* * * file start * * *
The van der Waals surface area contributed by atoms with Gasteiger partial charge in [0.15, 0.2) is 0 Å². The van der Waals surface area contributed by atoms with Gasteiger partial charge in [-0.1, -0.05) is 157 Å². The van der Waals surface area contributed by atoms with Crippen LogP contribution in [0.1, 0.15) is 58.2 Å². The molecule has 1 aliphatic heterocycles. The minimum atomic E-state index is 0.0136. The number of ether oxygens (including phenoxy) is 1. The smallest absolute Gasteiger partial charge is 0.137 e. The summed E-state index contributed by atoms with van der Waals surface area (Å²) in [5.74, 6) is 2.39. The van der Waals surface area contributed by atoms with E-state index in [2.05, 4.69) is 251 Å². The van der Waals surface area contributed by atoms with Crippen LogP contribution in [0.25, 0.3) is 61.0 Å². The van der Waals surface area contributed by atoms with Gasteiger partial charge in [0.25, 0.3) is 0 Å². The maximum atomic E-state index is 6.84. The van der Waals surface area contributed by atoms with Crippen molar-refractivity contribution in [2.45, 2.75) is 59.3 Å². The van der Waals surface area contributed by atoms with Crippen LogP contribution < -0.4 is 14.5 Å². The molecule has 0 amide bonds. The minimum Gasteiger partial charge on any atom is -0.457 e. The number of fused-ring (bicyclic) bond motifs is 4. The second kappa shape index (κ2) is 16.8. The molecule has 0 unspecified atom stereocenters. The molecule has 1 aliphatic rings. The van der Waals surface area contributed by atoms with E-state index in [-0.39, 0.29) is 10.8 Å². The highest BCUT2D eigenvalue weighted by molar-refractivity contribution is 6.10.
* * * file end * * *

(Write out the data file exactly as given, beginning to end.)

The van der Waals surface area contributed by atoms with Gasteiger partial charge in [0.15, 0.2) is 0 Å². The van der Waals surface area contributed by atoms with Gasteiger partial charge in [-0.1, -0.05) is 157 Å². The van der Waals surface area contributed by atoms with Crippen LogP contribution in [0.1, 0.15) is 58.2 Å². The molecule has 1 aliphatic heterocycles. The minimum atomic E-state index is 0.0136. The number of ether oxygens (including phenoxy) is 1. The smallest absolute Gasteiger partial charge is 0.137 e. The summed E-state index contributed by atoms with van der Waals surface area (Å²) in [5.74, 6) is 2.39. The van der Waals surface area contributed by atoms with E-state index in [2.05, 4.69) is 251 Å². The van der Waals surface area contributed by atoms with Crippen LogP contribution in [0.25, 0.3) is 61.0 Å². The van der Waals surface area contributed by atoms with Gasteiger partial charge in [0.25, 0.3) is 0 Å². The maximum atomic E-state index is 6.84. The van der Waals surface area contributed by atoms with Crippen molar-refractivity contribution in [2.45, 2.75) is 59.3 Å². The van der Waals surface area contributed by atoms with Crippen LogP contribution < -0.4 is 14.5 Å². The molecule has 0 amide bonds. The minimum Gasteiger partial charge on any atom is -0.457 e. The number of fused-ring (bicyclic) bond motifs is 4. The second kappa shape index (κ2) is 16.8. The molecule has 0 unspecified atom stereocenters. The molecule has 1 aliphatic rings. The van der Waals surface area contributed by atoms with E-state index in [-0.39, 0.29) is 10.8 Å². The highest BCUT2D eigenvalue weighted by molar-refractivity contribution is 6.10.